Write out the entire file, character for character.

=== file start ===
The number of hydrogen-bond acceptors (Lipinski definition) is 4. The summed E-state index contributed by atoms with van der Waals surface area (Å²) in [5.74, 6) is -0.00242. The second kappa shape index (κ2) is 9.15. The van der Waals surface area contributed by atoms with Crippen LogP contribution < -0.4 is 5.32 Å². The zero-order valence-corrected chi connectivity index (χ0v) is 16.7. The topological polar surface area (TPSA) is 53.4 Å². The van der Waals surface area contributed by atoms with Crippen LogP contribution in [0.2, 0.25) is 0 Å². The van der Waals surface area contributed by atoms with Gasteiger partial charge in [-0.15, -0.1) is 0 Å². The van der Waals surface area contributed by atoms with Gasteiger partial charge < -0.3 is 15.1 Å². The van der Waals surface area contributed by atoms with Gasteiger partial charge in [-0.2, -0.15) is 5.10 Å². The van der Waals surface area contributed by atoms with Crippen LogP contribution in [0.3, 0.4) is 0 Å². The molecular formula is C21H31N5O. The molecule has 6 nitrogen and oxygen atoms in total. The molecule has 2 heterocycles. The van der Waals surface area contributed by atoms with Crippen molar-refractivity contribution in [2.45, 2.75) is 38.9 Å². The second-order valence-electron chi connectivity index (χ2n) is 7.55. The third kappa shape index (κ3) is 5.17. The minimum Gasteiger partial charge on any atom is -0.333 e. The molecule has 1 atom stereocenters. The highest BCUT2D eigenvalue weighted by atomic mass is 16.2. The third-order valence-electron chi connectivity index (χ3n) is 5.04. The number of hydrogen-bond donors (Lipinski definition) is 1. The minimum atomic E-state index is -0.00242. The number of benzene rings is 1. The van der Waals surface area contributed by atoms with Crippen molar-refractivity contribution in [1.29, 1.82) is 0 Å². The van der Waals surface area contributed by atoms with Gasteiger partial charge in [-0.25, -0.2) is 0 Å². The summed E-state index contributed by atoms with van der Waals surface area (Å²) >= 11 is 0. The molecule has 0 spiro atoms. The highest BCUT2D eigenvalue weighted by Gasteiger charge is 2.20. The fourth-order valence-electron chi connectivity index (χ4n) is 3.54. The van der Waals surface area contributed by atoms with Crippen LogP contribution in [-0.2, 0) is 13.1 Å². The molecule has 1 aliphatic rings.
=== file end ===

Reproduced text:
The number of hydrogen-bond acceptors (Lipinski definition) is 4. The summed E-state index contributed by atoms with van der Waals surface area (Å²) in [5.74, 6) is -0.00242. The second kappa shape index (κ2) is 9.15. The van der Waals surface area contributed by atoms with Crippen LogP contribution < -0.4 is 5.32 Å². The zero-order valence-corrected chi connectivity index (χ0v) is 16.7. The topological polar surface area (TPSA) is 53.4 Å². The van der Waals surface area contributed by atoms with Crippen LogP contribution in [0.2, 0.25) is 0 Å². The van der Waals surface area contributed by atoms with Gasteiger partial charge in [-0.15, -0.1) is 0 Å². The van der Waals surface area contributed by atoms with Gasteiger partial charge < -0.3 is 15.1 Å². The van der Waals surface area contributed by atoms with Gasteiger partial charge in [-0.2, -0.15) is 5.10 Å². The van der Waals surface area contributed by atoms with Crippen LogP contribution in [0.3, 0.4) is 0 Å². The molecular formula is C21H31N5O. The molecule has 6 nitrogen and oxygen atoms in total. The molecule has 2 heterocycles. The van der Waals surface area contributed by atoms with Crippen molar-refractivity contribution in [2.45, 2.75) is 38.9 Å². The second-order valence-electron chi connectivity index (χ2n) is 7.55. The third kappa shape index (κ3) is 5.17. The minimum Gasteiger partial charge on any atom is -0.333 e. The molecule has 1 atom stereocenters. The highest BCUT2D eigenvalue weighted by atomic mass is 16.2. The third-order valence-electron chi connectivity index (χ3n) is 5.04. The number of hydrogen-bond donors (Lipinski definition) is 1. The minimum atomic E-state index is -0.00242. The number of benzene rings is 1. The van der Waals surface area contributed by atoms with Crippen molar-refractivity contribution in [1.29, 1.82) is 0 Å². The van der Waals surface area contributed by atoms with Gasteiger partial charge in [-0.25, -0.2) is 0 Å². The summed E-state index contributed by atoms with van der Waals surface area (Å²) >= 11 is 0. The molecule has 0 spiro atoms. The highest BCUT2D eigenvalue weighted by Gasteiger charge is 2.20. The fourth-order valence-electron chi connectivity index (χ4n) is 3.54. The van der Waals surface area contributed by atoms with Crippen LogP contribution in [-0.2, 0) is 13.1 Å². The molecule has 1 aliphatic rings.